Pew Research Center is a nonpartisan fact tank that informs the public about the issues, attitudes and trends shaping America and the world. It conducts public opinion polling, demographic research, media content analysis and other empirical social science research.
The public is losing faith in democracy, says British MP Rory Stewart. In this important talk, Stewart sounds a call to action to rebuild democracy, starting with recognizing why democracy is important -- not as a tool, but as an ideal.
The focus of this course includes "the core concepts of the American system of government, the workings of its myriad of actors and agencies, the key components of “politics” in the American system,and how American government shapes and influences the individual freedoms and rights of its citizens."
This course will cover American political thought from the nation's early, formative years as a fledgling republic through the 1960s, exploring the political theories that have shaped its system of governance.
In Crisis of Nations, students learn how countries work together to solve international problems. As the leader of their own country, students will have to make tough choices about how to use military, espionage, and economic resources to serve both the best interests of their own country and the larger global community.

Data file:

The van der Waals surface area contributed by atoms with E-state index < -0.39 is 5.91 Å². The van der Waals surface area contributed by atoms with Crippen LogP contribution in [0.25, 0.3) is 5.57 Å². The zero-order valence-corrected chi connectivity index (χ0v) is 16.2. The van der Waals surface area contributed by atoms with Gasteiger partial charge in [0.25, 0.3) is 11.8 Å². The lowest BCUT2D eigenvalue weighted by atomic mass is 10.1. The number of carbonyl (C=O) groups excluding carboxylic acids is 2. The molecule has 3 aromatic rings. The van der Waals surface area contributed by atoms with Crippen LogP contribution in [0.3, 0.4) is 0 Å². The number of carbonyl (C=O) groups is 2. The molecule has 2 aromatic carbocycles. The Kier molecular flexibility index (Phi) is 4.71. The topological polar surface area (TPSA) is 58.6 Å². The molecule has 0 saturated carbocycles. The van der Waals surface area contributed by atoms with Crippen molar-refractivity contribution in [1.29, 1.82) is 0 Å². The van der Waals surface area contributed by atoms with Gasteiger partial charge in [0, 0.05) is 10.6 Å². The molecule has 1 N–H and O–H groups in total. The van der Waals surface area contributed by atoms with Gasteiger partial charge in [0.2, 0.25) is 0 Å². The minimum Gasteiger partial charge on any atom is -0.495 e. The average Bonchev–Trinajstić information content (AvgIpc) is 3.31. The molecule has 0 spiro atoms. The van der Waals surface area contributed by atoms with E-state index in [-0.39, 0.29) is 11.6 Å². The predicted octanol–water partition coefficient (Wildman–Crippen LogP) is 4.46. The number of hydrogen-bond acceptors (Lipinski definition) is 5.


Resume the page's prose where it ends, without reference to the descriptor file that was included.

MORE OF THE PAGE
The Redistricting Game allows players to experience the realities of one of the most important (yet least understood) aspects of our political system. The game provides a basic introduction to the redistricting system, and allows players to explore the ways in which abuses can undermine the system, and provides information about reform initiatives.
This course analyzes the development of the United States Congress by focusing on the competing theoretical lenses through which legislatures have been studied. In particular, it compares sociological and economic models of legislative behavior, applying those models to floor decision-making, committee behavior, political parties, relations with other branches of the Federal government, and elections. An MIT Open Courseware class.
This course provides students with an introduction to the basic institutions of American government, especially as established in the constitution, and with an introduction to currents of thought among social scientists about the workings of U.S. politics. An MIT Open Courseware class.
This course will examine public opinion and assess its place in the American political system. The course will emphasize both how citizens' thinking about politics is shaped and the role of public opinion in political campaigns, elections, and government. An MIT Open Courseware class.